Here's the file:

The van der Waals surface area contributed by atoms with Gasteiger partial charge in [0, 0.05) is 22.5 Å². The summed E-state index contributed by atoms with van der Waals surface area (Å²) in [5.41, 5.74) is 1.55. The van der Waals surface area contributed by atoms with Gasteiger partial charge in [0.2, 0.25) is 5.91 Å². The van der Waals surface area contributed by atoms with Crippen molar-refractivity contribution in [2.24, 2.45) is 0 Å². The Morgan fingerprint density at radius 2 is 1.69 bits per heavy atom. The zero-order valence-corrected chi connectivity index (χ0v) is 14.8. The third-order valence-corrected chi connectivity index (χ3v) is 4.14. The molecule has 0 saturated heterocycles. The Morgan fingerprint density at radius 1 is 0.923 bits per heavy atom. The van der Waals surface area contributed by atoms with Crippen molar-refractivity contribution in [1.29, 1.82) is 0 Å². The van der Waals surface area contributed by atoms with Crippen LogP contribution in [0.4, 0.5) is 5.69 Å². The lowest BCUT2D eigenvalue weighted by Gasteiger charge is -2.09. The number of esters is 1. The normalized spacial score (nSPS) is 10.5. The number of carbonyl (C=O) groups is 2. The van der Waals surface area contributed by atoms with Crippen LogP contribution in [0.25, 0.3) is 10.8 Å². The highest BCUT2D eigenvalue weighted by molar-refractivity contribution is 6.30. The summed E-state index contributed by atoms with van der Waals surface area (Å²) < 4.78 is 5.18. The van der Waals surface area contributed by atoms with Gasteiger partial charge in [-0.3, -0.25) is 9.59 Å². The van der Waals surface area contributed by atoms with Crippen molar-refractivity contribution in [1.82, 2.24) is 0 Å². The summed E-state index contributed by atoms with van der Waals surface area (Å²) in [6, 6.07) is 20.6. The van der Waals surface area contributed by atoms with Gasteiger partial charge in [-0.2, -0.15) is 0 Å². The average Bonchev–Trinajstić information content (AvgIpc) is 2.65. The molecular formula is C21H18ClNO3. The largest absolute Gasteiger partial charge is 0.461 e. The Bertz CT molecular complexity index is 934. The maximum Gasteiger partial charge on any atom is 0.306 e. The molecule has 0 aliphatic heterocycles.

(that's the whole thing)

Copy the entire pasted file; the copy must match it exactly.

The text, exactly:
The van der Waals surface area contributed by atoms with Gasteiger partial charge in [0, 0.05) is 22.5 Å². The summed E-state index contributed by atoms with van der Waals surface area (Å²) in [5.41, 5.74) is 1.55. The van der Waals surface area contributed by atoms with Gasteiger partial charge in [0.2, 0.25) is 5.91 Å². The van der Waals surface area contributed by atoms with Crippen molar-refractivity contribution in [2.24, 2.45) is 0 Å². The Morgan fingerprint density at radius 2 is 1.69 bits per heavy atom. The zero-order valence-corrected chi connectivity index (χ0v) is 14.8. The third-order valence-corrected chi connectivity index (χ3v) is 4.14. The molecule has 0 saturated heterocycles. The Morgan fingerprint density at radius 1 is 0.923 bits per heavy atom. The van der Waals surface area contributed by atoms with Crippen molar-refractivity contribution in [1.29, 1.82) is 0 Å². The van der Waals surface area contributed by atoms with Crippen LogP contribution in [0.4, 0.5) is 5.69 Å². The lowest BCUT2D eigenvalue weighted by Gasteiger charge is -2.09. The number of esters is 1. The normalized spacial score (nSPS) is 10.5. The number of carbonyl (C=O) groups is 2. The van der Waals surface area contributed by atoms with Crippen LogP contribution in [0.25, 0.3) is 10.8 Å². The highest BCUT2D eigenvalue weighted by molar-refractivity contribution is 6.30. The summed E-state index contributed by atoms with van der Waals surface area (Å²) < 4.78 is 5.18. The van der Waals surface area contributed by atoms with Gasteiger partial charge in [-0.3, -0.25) is 9.59 Å². The van der Waals surface area contributed by atoms with Crippen molar-refractivity contribution in [1.82, 2.24) is 0 Å². The summed E-state index contributed by atoms with van der Waals surface area (Å²) in [6, 6.07) is 20.6. The van der Waals surface area contributed by atoms with Gasteiger partial charge in [-0.2, -0.15) is 0 Å². The average Bonchev–Trinajstić information content (AvgIpc) is 2.65. The molecular formula is C21H18ClNO3. The largest absolute Gasteiger partial charge is 0.461 e. The Bertz CT molecular complexity index is 934. The maximum Gasteiger partial charge on any atom is 0.306 e. The molecule has 0 aliphatic heterocycles.